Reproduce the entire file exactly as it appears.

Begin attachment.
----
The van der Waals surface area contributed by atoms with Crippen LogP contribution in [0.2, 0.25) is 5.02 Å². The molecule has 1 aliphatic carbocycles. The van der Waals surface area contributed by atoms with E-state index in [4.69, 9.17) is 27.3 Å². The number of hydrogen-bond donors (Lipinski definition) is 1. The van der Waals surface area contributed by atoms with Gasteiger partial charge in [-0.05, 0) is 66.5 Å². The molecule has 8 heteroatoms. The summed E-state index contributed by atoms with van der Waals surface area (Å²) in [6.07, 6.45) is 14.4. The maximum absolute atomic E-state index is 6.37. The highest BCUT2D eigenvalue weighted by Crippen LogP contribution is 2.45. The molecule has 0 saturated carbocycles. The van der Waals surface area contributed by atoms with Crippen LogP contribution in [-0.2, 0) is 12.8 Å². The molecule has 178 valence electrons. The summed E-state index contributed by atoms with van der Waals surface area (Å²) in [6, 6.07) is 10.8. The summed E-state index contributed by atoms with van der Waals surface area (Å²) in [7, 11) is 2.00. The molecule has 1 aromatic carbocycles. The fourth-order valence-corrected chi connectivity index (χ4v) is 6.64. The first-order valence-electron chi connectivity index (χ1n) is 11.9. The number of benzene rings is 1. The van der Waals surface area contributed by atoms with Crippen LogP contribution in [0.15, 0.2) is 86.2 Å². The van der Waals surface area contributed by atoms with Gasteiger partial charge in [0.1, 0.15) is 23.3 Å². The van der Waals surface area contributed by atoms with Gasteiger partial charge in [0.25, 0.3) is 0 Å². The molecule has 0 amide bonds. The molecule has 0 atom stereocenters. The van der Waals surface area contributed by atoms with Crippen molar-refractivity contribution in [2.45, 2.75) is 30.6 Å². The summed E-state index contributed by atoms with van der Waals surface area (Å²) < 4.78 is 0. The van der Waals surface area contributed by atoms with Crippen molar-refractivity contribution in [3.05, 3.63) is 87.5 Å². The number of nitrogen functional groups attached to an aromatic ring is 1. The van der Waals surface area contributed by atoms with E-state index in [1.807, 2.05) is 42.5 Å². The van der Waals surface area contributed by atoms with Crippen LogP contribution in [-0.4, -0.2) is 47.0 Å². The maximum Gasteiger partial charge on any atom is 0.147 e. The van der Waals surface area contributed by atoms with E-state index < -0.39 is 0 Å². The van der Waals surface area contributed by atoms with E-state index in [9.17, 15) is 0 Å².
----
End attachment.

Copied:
The van der Waals surface area contributed by atoms with Crippen LogP contribution in [0.2, 0.25) is 5.02 Å². The molecule has 1 aliphatic carbocycles. The van der Waals surface area contributed by atoms with E-state index in [4.69, 9.17) is 27.3 Å². The number of hydrogen-bond donors (Lipinski definition) is 1. The van der Waals surface area contributed by atoms with Gasteiger partial charge in [-0.05, 0) is 66.5 Å². The molecule has 8 heteroatoms. The summed E-state index contributed by atoms with van der Waals surface area (Å²) in [6.07, 6.45) is 14.4. The maximum absolute atomic E-state index is 6.37. The highest BCUT2D eigenvalue weighted by Crippen LogP contribution is 2.45. The molecule has 0 saturated carbocycles. The van der Waals surface area contributed by atoms with Crippen LogP contribution in [-0.2, 0) is 12.8 Å². The molecule has 178 valence electrons. The summed E-state index contributed by atoms with van der Waals surface area (Å²) in [6, 6.07) is 10.8. The summed E-state index contributed by atoms with van der Waals surface area (Å²) in [7, 11) is 2.00. The molecule has 1 aromatic carbocycles. The fourth-order valence-corrected chi connectivity index (χ4v) is 6.64. The first-order valence-electron chi connectivity index (χ1n) is 11.9. The number of benzene rings is 1. The van der Waals surface area contributed by atoms with Crippen LogP contribution in [0.15, 0.2) is 86.2 Å². The van der Waals surface area contributed by atoms with Gasteiger partial charge in [0.1, 0.15) is 23.3 Å². The van der Waals surface area contributed by atoms with Gasteiger partial charge in [0.25, 0.3) is 0 Å². The molecule has 0 amide bonds. The molecule has 0 atom stereocenters. The van der Waals surface area contributed by atoms with Crippen molar-refractivity contribution in [2.45, 2.75) is 30.6 Å². The summed E-state index contributed by atoms with van der Waals surface area (Å²) < 4.78 is 0. The van der Waals surface area contributed by atoms with Crippen molar-refractivity contribution in [3.05, 3.63) is 87.5 Å². The number of nitrogen functional groups attached to an aromatic ring is 1. The van der Waals surface area contributed by atoms with E-state index in [1.807, 2.05) is 42.5 Å². The van der Waals surface area contributed by atoms with Crippen LogP contribution in [-0.4, -0.2) is 47.0 Å². The maximum Gasteiger partial charge on any atom is 0.147 e. The van der Waals surface area contributed by atoms with E-state index < -0.39 is 0 Å². The van der Waals surface area contributed by atoms with E-state index in [9.17, 15) is 0 Å².